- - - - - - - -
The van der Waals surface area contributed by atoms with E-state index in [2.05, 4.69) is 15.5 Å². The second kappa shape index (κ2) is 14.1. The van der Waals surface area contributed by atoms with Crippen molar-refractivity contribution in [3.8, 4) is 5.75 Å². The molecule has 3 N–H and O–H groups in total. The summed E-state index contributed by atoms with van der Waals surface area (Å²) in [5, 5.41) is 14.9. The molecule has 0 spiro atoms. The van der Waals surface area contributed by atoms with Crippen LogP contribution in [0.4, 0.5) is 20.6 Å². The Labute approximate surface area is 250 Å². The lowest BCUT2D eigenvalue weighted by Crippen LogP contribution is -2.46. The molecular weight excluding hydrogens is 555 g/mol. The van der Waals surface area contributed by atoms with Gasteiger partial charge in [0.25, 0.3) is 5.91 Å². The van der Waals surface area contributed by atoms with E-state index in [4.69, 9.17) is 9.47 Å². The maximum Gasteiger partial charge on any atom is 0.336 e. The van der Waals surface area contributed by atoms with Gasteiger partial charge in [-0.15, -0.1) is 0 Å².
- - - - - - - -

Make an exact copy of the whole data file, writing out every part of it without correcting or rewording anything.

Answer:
The van der Waals surface area contributed by atoms with E-state index in [2.05, 4.69) is 15.5 Å². The second kappa shape index (κ2) is 14.1. The van der Waals surface area contributed by atoms with Crippen molar-refractivity contribution in [3.8, 4) is 5.75 Å². The molecule has 3 N–H and O–H groups in total. The summed E-state index contributed by atoms with van der Waals surface area (Å²) in [5, 5.41) is 14.9. The molecule has 0 spiro atoms. The van der Waals surface area contributed by atoms with Crippen LogP contribution in [0.4, 0.5) is 20.6 Å². The Labute approximate surface area is 250 Å². The lowest BCUT2D eigenvalue weighted by Crippen LogP contribution is -2.46. The molecular weight excluding hydrogens is 555 g/mol. The van der Waals surface area contributed by atoms with Gasteiger partial charge in [0.25, 0.3) is 5.91 Å². The van der Waals surface area contributed by atoms with E-state index in [4.69, 9.17) is 9.47 Å². The maximum Gasteiger partial charge on any atom is 0.336 e. The van der Waals surface area contributed by atoms with Gasteiger partial charge in [-0.15, -0.1) is 0 Å².